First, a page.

3-D printed microscopic cages confine bacteria in tiny zoos for the study of infections
University of Texas at Austin researchers have used a novel 3-D printing technology to build homes for bacteria at a microscopic level.

People mean most for our collective happiness
Swedish soccer star Zlatan is associated with happiness, but not iPhones.

Fruit science: Switching between repulsion and attraction
A team of researchers based at Ludwig-Maximilians-Universitaet in Munich and the Technical University of Munich has shown how temporal control of a single gene solves two problems during fruit ripening in strawberry.

Disney Research discovers rubbing, tapping paper-like material creates electrical current
Electric current sufficient to light a string of LEDs, activate an e-paper display or even trigger action by a computer can be generated by tapping or rubbing simple, flexible generators made of paper, thin sheets of plastic and other everyday materials, researchers at Disney Research, Pittsburgh, have demonstrated.

Vaccination campaign doubles HBV mutations
A universal infant vaccination campaign in China has led the hepatitis B virus to more than double its rate of

Carnegie Mellon motion tracking technology is extremely precise, inexpensive with minimal lag
Researchers at Carnegie Mellon University and Disney Research Pittsburgh have devised a motion tracking technology that could eliminate much of the annoying lag that occurs in existing video game systems that use motion tracking, while also being extremely precise and highly affordable.

Fresh advance in the diagnosis and control of childhood asthma
In a piece of research run at the Pediatric Service of the Hospital Universitario Donostia, Dr.

LSUHSC awarded $3 million grant to study effect of HIV-related changes to oral bacteria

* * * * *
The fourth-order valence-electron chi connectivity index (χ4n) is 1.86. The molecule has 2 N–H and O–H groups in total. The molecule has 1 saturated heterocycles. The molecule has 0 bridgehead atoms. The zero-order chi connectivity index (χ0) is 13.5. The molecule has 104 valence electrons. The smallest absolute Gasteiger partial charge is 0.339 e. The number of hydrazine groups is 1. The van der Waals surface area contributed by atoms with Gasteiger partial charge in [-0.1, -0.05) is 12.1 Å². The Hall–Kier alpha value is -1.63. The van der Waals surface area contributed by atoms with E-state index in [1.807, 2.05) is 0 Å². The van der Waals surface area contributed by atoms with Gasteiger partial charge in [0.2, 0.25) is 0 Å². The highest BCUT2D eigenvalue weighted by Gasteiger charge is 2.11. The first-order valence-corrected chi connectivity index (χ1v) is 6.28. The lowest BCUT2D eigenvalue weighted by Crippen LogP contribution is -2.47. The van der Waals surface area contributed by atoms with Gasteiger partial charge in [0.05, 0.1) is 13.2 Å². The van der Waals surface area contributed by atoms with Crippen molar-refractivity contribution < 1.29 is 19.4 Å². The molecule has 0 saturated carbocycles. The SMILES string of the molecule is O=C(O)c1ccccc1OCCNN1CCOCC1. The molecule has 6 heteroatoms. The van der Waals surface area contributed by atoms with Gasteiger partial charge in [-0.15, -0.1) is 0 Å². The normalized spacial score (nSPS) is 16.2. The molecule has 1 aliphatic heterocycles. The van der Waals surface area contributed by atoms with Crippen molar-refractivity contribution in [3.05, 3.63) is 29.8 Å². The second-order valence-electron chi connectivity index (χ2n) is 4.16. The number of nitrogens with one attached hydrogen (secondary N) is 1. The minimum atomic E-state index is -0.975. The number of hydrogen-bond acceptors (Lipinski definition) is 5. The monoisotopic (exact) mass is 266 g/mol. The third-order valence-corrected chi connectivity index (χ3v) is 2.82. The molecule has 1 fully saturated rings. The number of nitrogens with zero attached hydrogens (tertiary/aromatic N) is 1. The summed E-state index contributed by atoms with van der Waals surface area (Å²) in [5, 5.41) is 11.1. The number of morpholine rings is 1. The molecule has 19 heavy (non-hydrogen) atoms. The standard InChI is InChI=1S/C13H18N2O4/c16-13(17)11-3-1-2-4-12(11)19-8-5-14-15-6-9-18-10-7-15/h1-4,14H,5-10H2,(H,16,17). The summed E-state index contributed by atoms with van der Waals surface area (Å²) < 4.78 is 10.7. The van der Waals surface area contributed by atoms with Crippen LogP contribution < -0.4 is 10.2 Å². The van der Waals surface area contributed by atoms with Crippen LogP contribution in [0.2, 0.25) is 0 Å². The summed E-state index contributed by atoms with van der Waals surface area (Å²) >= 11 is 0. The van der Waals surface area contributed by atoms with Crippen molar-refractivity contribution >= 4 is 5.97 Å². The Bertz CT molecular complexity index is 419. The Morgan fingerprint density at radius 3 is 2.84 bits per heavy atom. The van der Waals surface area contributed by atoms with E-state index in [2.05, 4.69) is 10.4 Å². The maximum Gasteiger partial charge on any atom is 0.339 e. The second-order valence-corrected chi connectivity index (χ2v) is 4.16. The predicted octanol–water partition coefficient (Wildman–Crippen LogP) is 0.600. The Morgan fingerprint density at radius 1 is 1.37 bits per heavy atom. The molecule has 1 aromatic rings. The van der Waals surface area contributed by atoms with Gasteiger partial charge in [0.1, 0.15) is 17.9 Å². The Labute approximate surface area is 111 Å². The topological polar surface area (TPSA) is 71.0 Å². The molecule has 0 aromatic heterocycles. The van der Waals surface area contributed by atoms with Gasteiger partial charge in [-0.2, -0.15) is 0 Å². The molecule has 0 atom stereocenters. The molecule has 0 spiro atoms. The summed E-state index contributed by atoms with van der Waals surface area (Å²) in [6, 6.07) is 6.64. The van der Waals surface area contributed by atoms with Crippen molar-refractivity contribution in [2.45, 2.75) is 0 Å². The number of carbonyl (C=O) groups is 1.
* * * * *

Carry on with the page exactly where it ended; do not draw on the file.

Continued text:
Dr. Paul Fidel, the Carl Baldridge Professor and associate dean for research at LSU Health Sciences Center New Orleans' School of Dentistry, is the lead principal investigator of a $2.76 million grant from the National Institute of Dental and Craniofacial Research over five years to study how HIV and antiretroviral therapy may change communities of bacteria in the mouth and what effects those changes may have on oral infections in HIV disease.

Numerically identifying pollen grains improves on conventional ID method
Researchers have developed a new quantitative -- rather than qualitative -- method of identifying pollen grains that is certainly nothing to sneeze at.

The Regeneration of East Manchester
Brendan Evans, an expert on urban politics, is a former Pro-Vice Chancellor and Dean of School at the University.

Overhauling confusing prescription medicine labels
Northwestern MedicineĀ®, Walgreens, Alliance of Chicago community health centers and Merck are collaborating on a study with a deceptively simple goal: Provide clear instructions on prescription medicine labels so patients don't make mistakes and overcomplicate taking their daily medications.

Targeting canine bloat, a major killer of dogs
A team of Michigan State University veterinary medicine scientists will try to figure out what's causing canine bloat, one of the biggest -- and most mysterious -- killers of dogs.

Minute traits and DNA link grass species from Old and New Worlds